Renewed weakness in the tech-heavy Nasdaq index in the U.S. roiled global markets Friday.

The Nasdaq index fell a further 54 points or 1.3 per cent to 4,000 after slumping three per cent on Thursday — its worst day since 2011 — as tech and biotech stocks took another hammering after a two-day recovery. The Nasdaq has been the main driver of global markets since last Friday when concerns over the valuation of many of its constituent stocks first erupted.

"There's a lot of pessimism in the markets right now," said Craig Erlam, market analyst at Alpari.

Following broad-based losses in Asia, where Japan's Nikkei suffered another big retreat, shares in Europe have fallen sharply. The FTSE 100 index of leading British shares was down 1.3 per cent at 6,551 while Germany's DAX fell 1.7 per cent to 9,294. The CAC-40 in France was 1.6 per cent lower at 4,344.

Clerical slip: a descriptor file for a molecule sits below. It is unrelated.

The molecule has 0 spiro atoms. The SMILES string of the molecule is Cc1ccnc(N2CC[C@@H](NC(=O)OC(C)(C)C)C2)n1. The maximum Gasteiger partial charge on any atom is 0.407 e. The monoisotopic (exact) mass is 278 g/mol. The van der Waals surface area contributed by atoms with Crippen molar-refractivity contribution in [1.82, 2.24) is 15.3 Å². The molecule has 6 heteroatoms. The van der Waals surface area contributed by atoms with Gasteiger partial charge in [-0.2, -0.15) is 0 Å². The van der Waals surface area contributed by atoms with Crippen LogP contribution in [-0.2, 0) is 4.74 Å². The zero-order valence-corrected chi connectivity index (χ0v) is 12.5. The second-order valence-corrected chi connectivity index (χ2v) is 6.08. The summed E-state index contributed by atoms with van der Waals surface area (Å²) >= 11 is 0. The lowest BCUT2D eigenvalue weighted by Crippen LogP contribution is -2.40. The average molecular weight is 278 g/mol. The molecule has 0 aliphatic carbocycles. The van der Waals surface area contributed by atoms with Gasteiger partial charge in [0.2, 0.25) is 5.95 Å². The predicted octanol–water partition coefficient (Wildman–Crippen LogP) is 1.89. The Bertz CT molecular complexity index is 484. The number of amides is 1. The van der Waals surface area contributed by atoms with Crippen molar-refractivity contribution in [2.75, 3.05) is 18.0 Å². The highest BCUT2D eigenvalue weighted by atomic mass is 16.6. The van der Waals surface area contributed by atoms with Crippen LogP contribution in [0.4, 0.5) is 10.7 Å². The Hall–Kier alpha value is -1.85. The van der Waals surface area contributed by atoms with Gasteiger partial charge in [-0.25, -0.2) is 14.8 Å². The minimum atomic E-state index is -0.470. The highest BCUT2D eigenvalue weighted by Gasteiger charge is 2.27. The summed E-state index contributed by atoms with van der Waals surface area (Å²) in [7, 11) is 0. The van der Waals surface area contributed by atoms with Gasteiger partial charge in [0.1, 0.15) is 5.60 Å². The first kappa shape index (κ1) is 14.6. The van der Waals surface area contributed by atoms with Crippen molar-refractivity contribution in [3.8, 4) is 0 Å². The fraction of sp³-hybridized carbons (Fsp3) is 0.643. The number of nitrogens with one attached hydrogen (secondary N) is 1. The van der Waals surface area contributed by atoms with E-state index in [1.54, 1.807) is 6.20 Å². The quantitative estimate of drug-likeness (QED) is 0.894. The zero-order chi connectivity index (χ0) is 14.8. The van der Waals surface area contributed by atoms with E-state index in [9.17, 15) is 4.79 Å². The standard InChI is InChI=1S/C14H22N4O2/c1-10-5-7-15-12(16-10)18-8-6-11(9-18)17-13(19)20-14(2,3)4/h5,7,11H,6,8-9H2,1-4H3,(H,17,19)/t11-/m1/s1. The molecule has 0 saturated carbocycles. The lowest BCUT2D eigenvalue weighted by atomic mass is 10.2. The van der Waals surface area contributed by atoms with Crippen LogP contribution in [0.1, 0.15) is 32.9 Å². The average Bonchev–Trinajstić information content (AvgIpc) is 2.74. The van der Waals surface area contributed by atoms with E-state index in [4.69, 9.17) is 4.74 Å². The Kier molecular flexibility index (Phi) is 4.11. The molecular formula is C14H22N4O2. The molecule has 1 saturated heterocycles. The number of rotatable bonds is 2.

Wall Street as a whole was tracking the Nasdaq lower — the Dow Jones industrial average was down 143
points to 16,027 and had dropped 2.35 per cent on the week. The broader S&P 500 index fell 17 points to 1,815.

Disappointing earnings from JPMorgan Chase weighed on U.S. markets as the quarterly banking reporting season kicked off. JPMorgan fell 4 per cent in early trading.

In Toronto, the S&P/TSX composite index lost 50 points to 14,258. The Canadian dollar dropped .42 to 91.08 cents US.

Earlier in Asia, Tokyo's Nikkei 225 lost 2.4 per cent to close at 13,960.05 and South Korea's Kospi slipped 0.6 per cent to 1,997.44. Hong Kong's Hang Seng finished 0.8 per cent lower at 23,003.64 and China's Shanghai Composite shed 0.2 per cent to 2,130.54.

Elsewhere, the mood was fairly lackluster with the euro flat at $1.3887 and a barrel of benchmark New York crude 51 cents higher at $103.89.